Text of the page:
There are few pleasures like exploring an unfamiliar town on foot for the first time. A new series of posts on this website, In Praise of Ordinary Places, looks at Middle England towns that are overlooked by tourists (Oxford, Bath and Stratford-upon-Avon need not apply). This is the antidote to Crap Towns. I’ll speak as I find and won’t overlook ugliness, tackiness and misery. But I’ll also celebrate authenticity, unexpected surprises, and the ordinariness of places that rarely feature in Best Places to Live contests. I started with Bedford and my second outing is to another county town 20 miles away: Northampton.
It feels a bit like London’s West End did back in the 80s: there’s a lot of downmarket employment and letting agencies, and a lot of takeaways, sticky pavements and pigeon droppings.
Northampton’s many things – a county town for almost 1,100 years, a boot and shoe capital, a 1970s boomtown – but chic it is not. Historically it’s been ignored rather than ridiculed; it hasn’t been the butt of jokes as Slough, Blackpool or Milton Keynes have. But that may be changing. The 2015 Channel 4 comedy series Not Safe for Work centred on a civil servant, played by Zawe Ashton, who’s forcibly relocated from London to Northampton (“Not Northampton….” sighs Ashton in the show’s trailer). In the latest series of Line of Duty a character cited “A work function in Northampton” as an alibi (“sounds amusingly tedious”, wrote the Telegraph’s TV reviewer).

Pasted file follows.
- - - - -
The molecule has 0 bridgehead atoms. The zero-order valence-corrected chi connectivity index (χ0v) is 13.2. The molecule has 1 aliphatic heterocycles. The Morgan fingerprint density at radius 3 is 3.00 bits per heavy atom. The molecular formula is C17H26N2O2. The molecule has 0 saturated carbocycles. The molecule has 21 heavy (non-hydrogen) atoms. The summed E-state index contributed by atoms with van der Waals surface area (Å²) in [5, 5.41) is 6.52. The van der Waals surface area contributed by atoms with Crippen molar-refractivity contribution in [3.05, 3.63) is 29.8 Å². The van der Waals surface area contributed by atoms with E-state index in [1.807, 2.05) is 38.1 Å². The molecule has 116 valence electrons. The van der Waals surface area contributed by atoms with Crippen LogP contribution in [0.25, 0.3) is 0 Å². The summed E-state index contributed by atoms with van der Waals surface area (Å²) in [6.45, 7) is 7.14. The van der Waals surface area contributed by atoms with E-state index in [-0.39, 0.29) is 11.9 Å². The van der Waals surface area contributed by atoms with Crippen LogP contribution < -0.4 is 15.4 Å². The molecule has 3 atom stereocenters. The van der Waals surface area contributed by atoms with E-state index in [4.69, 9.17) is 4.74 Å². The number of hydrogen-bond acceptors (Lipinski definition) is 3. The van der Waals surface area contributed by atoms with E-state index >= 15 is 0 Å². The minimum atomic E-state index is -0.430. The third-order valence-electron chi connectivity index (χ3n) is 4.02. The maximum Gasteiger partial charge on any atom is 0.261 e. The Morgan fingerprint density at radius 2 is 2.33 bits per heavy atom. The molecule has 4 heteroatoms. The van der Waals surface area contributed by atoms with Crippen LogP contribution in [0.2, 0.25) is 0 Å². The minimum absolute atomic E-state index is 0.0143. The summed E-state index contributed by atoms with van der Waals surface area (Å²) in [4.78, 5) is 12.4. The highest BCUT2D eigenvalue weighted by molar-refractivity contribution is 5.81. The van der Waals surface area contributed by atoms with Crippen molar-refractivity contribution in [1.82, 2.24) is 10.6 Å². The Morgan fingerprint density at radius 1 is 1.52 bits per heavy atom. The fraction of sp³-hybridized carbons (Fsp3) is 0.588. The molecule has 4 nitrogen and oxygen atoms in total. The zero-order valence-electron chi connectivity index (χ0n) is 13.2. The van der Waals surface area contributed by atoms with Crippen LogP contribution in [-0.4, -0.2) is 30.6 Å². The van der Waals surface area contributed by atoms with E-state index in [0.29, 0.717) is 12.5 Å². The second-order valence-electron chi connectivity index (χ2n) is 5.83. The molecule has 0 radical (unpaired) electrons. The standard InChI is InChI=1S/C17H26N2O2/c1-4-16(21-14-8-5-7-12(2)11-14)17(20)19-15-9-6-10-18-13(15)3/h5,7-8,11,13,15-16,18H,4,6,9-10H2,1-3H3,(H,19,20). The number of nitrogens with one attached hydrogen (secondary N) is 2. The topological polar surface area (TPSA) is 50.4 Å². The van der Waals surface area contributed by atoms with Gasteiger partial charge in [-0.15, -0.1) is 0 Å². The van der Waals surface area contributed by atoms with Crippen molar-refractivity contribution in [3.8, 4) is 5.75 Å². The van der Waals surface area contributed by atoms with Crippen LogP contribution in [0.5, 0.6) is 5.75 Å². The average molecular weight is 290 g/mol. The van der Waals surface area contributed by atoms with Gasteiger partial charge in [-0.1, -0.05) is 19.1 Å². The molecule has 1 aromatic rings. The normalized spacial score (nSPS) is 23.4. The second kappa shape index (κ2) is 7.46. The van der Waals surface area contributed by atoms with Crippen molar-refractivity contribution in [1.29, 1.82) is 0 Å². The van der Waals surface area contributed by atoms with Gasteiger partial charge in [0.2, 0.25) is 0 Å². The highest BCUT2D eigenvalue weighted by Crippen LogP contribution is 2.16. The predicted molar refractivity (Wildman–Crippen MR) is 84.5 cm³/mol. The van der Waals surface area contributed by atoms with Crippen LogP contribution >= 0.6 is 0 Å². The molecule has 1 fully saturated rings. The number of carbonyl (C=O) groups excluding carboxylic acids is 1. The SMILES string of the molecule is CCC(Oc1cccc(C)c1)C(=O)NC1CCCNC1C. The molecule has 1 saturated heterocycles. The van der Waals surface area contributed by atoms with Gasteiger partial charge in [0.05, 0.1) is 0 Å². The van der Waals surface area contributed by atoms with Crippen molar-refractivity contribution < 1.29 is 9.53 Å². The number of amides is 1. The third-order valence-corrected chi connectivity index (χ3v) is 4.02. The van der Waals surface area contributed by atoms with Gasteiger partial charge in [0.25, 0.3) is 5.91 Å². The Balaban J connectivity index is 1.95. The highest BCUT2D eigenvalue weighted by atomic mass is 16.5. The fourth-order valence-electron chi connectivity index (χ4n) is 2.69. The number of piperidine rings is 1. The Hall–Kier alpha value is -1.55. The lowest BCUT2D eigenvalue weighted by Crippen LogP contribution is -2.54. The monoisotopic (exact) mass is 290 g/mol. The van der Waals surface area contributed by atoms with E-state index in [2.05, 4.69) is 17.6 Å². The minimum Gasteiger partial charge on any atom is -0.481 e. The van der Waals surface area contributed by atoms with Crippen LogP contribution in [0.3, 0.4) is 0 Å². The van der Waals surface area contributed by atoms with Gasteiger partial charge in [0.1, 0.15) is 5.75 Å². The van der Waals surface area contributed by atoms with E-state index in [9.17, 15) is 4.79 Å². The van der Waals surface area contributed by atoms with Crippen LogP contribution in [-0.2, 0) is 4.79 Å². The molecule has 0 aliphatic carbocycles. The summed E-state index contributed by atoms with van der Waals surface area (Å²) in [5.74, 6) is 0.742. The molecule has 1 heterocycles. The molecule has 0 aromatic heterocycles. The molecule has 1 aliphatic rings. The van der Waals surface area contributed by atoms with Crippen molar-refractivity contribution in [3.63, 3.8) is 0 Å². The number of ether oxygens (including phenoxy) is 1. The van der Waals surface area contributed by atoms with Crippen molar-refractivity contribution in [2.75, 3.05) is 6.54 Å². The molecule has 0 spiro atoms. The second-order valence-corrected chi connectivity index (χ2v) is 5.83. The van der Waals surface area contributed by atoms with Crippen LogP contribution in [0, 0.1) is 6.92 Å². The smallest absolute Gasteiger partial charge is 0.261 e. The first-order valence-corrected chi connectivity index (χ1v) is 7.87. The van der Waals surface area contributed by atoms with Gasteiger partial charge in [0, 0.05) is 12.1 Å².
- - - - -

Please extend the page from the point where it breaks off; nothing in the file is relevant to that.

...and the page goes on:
“Is Northampton rubbish?” asked Ross Noble in an episode of his Freewheeling series last year. The answer from locals was a qualified yes. A Northamptonian’s DIY documentary on YouTube tells a similar story: “Northampton’s not what it was”, ”Too many kebab shops,” “An OK cinema,” “Lots of good bars and clubs,” “Too many charity shops” and “When you see the lift tower you know you’ve come home” are the most complimentary vox pops. If Northampton ain’t rubbish it’s certainly dull, average and ordinary, these answers suggest.
You don’t have to scratch the surface very hard to find the real gripes: “Too many immigrants”, ”You hardly ever hear English spoken on the street any more”, and so on. Northampton’s always been a cosmopolitan place (it had one of England’s largest communities of Jews until their expulsion in 1290) but the arrival of tens of thousands of non-white immigrants since the 1960s is still resented by some. Because of its central location and proximity to the M1, the town has many warehouses, distribution centres and “logistics hubs” which depend on cheap migrant labour. More eastern Europeans have arrived in Northampton in the last decade than almost any other English town, causing some tensions (in 2012 the Daily Mail reported on a “shanty town” of homeless migrants just off the A45).
Like its near-neighbour Bedford (with which I started this series back in April) Northampton has an image problem. The place constantly talks itself down: when I first visited All Saints, the town’s main church, the churchwarden lamented the town’s “dreadful modern buildings” rather than proselytise about the church and the town’s other ancient buildings. This town wears its antiquity lightly, and takes a lot for granted. Continue reading